I mean, that article says she “conceptualized the idea of machine-independent programming languages.” Do you have any idea how major that is? I mean, it’s at least up there with Žižek! That’s an utterly ****ing fundamental idea. Without it the development of software would have been crippled, and I mean the development of software everywhere, the Soviet Union, China, and North Korea as well as the USA, Europe, Japan, and India, and Latin America (including Cuba).

  14. @Adam: The argument that postfordism relates to object-oriented programming (OOP) and encapsulation is a somewhat strange one. Imo, it would be easier to argue for the exact opposite.

    The limit example of encapsulation and object orientation, Enterprise Java, is most closely associated with the monolithic Fordist old industry, the Oracles and IBMs of the world, who like towering, centralized, hierarchically managed productions. Java was specifically designed to enable that style of programming, to “scale” up to huge companies and huge, managed teams, with careful, management- or committee-decided boundaries between them. It’s the assembly line of programming languages, invented because the original assembly lines (C, COBOL, etc.) were having trouble handling the line’s length.

    The darlings of “disruptive”, postfordist Silicon Valley, on the contrary, eschew OOP: there are few things less fashionable in the startup world than Java or C++ and their byzantine rules and hierarchy, to the point where Enterprise Java is a running joke, like the old IBM that required engineers to wear suits and ties. The decentralized-capitalism proponents are positively enamored with the lack of encapsulation; anything runtime modifiable, code rewriting other code, no staid Java boundaries, is what capitalists under 40 like. In fact, “why OOP sucks” articles are a bit of a cottage industry in the Valley, always good for an audience.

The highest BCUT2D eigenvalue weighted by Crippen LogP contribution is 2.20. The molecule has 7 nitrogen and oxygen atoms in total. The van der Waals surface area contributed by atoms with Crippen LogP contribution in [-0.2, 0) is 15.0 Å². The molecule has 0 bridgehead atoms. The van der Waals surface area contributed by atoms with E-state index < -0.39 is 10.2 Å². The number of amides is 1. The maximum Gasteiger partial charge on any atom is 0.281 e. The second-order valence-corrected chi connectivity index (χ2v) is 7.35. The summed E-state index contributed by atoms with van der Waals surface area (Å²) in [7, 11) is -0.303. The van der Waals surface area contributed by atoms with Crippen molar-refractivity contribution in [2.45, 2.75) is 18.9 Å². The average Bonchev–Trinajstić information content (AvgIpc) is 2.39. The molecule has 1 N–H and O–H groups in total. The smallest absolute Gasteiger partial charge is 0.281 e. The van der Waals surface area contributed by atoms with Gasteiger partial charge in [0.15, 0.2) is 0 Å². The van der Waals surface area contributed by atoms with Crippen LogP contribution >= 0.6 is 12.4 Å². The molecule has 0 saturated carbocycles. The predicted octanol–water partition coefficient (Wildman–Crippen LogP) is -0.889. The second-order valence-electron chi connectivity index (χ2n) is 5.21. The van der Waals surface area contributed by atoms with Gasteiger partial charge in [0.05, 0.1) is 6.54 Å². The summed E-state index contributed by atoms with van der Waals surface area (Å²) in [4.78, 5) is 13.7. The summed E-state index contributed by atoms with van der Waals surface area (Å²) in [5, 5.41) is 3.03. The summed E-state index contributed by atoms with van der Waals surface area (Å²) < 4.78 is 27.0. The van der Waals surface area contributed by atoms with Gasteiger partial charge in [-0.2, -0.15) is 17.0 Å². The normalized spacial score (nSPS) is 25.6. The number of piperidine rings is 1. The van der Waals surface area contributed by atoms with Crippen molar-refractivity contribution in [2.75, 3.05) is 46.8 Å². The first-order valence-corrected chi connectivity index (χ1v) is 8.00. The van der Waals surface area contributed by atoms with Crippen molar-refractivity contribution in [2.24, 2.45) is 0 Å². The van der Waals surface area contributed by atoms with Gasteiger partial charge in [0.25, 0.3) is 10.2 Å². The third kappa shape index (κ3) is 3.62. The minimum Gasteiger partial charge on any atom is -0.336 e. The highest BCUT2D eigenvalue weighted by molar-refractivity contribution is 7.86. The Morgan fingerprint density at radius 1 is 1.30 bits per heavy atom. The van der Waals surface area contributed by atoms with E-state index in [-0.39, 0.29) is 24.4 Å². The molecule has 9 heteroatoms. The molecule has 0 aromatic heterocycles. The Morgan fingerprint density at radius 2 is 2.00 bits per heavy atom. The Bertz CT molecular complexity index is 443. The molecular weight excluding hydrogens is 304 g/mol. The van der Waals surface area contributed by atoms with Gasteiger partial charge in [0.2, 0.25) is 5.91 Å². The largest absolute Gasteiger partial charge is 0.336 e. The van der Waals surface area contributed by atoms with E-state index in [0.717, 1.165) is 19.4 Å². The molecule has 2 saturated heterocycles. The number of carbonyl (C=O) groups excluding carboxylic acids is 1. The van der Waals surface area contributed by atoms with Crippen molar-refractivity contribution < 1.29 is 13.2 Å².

15. I second Mark’s last point. Since I grew up with Basic, went to C, C++, and Ada, I feel like a dinosaur given the apparent dominance of run-time, application-specific, and scripting languages most especially.

    I have a general remark about the phrase OO. Unless I missed it, no one distinguished between OO software paradigms, software patterns, languages meant to facilitate OO paradigms, etc. It appears that much of the conversation has reduced the various important distinctions to whether the language is “OO” and the associated paradigm, etc. The participants who know better have not pointed it out. How does this change the argument?

  16. Yet there is also a seemingly inexhaustible appetite for articles about how mutable state and side-effects are bad and should be allowed only in well-defined circumstances (preferably enforced by the type system) or not at all (in the coming declarative paradise), the majority of one’s code residing in the realm of pure functions for better compositionality and parallelism.

  17. Basic!

    Lordy Lordy, good old Basic. At least half the of the very few programs I’ve written I wrote in Basic, and on card punch machines and teletype tapes. And in one of the very first programming courses offered in an American university. Those were the days! And, for sure, capitalism was in flower and Neil Armstrong hadn’t yet landed on the Moon. Much less had Tricky Dick pulled out of Vietnam. But I do remember the National Guardsman patrolling the streets because martial law was declared in Baltimore in the wake of Dr. King’s assination.

    As for the rest of your comment, Jason, I understand that that level of detail matters with respect to how computing, and the world, actually works. But does it matter to philosophy? That, I suppose, is the burden of your last question.

  18. I confess that I had not read the article before responding on the correlation “pun” issue — and I decided to remedy that before responding. I have to say, Alex left himself wide, wide open to essentially all the “straw man” arguments he lists (with the exception of the last one).